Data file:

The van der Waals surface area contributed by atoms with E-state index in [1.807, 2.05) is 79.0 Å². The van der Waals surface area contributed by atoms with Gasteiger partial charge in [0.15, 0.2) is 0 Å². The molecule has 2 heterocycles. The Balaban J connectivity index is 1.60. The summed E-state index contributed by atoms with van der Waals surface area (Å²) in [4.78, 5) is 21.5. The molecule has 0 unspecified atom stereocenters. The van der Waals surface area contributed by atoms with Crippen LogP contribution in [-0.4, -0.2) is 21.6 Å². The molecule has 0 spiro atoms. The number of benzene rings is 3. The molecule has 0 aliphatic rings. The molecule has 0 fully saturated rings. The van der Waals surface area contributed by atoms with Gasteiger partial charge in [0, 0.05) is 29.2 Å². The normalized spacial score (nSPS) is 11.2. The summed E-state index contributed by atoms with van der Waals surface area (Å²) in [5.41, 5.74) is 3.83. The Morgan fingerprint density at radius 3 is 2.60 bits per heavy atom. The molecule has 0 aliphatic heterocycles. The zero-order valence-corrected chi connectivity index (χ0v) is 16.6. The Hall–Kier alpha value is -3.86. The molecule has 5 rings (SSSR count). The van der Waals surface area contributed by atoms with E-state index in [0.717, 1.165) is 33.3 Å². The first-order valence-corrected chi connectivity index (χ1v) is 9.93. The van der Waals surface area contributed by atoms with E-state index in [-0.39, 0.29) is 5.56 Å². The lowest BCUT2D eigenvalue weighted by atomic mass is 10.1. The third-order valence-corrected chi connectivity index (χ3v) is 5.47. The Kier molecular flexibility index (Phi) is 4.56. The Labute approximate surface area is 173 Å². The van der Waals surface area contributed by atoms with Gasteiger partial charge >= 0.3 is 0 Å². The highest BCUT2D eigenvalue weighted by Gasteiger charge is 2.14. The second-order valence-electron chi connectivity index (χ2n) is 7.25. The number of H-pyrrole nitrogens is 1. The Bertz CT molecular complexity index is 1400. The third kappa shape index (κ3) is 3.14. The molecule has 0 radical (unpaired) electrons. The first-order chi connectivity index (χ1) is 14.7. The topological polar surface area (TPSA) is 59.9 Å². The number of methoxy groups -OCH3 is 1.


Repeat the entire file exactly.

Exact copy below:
The van der Waals surface area contributed by atoms with E-state index in [1.807, 2.05) is 79.0 Å². The van der Waals surface area contributed by atoms with Gasteiger partial charge in [0.15, 0.2) is 0 Å². The molecule has 2 heterocycles. The Balaban J connectivity index is 1.60. The summed E-state index contributed by atoms with van der Waals surface area (Å²) in [4.78, 5) is 21.5. The molecule has 0 unspecified atom stereocenters. The van der Waals surface area contributed by atoms with Crippen LogP contribution in [-0.4, -0.2) is 21.6 Å². The molecule has 0 spiro atoms. The number of benzene rings is 3. The molecule has 0 aliphatic rings. The molecule has 0 fully saturated rings. The van der Waals surface area contributed by atoms with Gasteiger partial charge in [0, 0.05) is 29.2 Å². The normalized spacial score (nSPS) is 11.2. The summed E-state index contributed by atoms with van der Waals surface area (Å²) in [5.41, 5.74) is 3.83. The Morgan fingerprint density at radius 3 is 2.60 bits per heavy atom. The molecule has 0 aliphatic heterocycles. The zero-order valence-corrected chi connectivity index (χ0v) is 16.6. The Hall–Kier alpha value is -3.86. The molecule has 5 rings (SSSR count). The van der Waals surface area contributed by atoms with E-state index in [0.717, 1.165) is 33.3 Å². The first-order valence-corrected chi connectivity index (χ1v) is 9.93. The van der Waals surface area contributed by atoms with E-state index in [-0.39, 0.29) is 5.56 Å². The lowest BCUT2D eigenvalue weighted by atomic mass is 10.1. The third-order valence-corrected chi connectivity index (χ3v) is 5.47. The Kier molecular flexibility index (Phi) is 4.56. The Labute approximate surface area is 173 Å². The van der Waals surface area contributed by atoms with Gasteiger partial charge >= 0.3 is 0 Å². The highest BCUT2D eigenvalue weighted by Gasteiger charge is 2.14. The second-order valence-electron chi connectivity index (χ2n) is 7.25. The number of H-pyrrole nitrogens is 1. The Bertz CT molecular complexity index is 1400. The third kappa shape index (κ3) is 3.14. The molecule has 0 radical (unpaired) electrons. The first-order chi connectivity index (χ1) is 14.7. The topological polar surface area (TPSA) is 59.9 Å². The number of methoxy groups -OCH3 is 1.